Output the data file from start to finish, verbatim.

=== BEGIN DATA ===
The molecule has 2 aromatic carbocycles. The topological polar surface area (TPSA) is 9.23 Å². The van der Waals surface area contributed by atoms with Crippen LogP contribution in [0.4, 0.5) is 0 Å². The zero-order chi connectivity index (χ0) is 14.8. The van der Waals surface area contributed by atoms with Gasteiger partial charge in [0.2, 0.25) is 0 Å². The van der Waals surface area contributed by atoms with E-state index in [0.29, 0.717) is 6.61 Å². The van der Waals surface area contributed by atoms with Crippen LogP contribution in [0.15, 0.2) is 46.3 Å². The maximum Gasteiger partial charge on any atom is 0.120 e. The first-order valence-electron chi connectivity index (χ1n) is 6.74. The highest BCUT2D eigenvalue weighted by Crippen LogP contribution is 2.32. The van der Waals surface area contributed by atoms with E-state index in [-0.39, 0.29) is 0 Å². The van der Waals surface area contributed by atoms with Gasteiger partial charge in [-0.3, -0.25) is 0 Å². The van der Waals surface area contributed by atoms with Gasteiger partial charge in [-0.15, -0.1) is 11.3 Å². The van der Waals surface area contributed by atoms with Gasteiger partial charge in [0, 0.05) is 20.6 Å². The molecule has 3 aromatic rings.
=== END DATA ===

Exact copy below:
The molecule has 2 aromatic carbocycles. The topological polar surface area (TPSA) is 9.23 Å². The van der Waals surface area contributed by atoms with Crippen LogP contribution in [0.4, 0.5) is 0 Å². The zero-order chi connectivity index (χ0) is 14.8. The van der Waals surface area contributed by atoms with Gasteiger partial charge in [0.2, 0.25) is 0 Å². The van der Waals surface area contributed by atoms with E-state index in [0.29, 0.717) is 6.61 Å². The van der Waals surface area contributed by atoms with Crippen LogP contribution in [0.15, 0.2) is 46.3 Å². The maximum Gasteiger partial charge on any atom is 0.120 e. The first-order valence-electron chi connectivity index (χ1n) is 6.74. The highest BCUT2D eigenvalue weighted by Crippen LogP contribution is 2.32. The van der Waals surface area contributed by atoms with E-state index in [-0.39, 0.29) is 0 Å². The van der Waals surface area contributed by atoms with Gasteiger partial charge in [-0.3, -0.25) is 0 Å². The van der Waals surface area contributed by atoms with Gasteiger partial charge in [-0.15, -0.1) is 11.3 Å². The van der Waals surface area contributed by atoms with Gasteiger partial charge in [0, 0.05) is 20.6 Å². The molecule has 3 aromatic rings.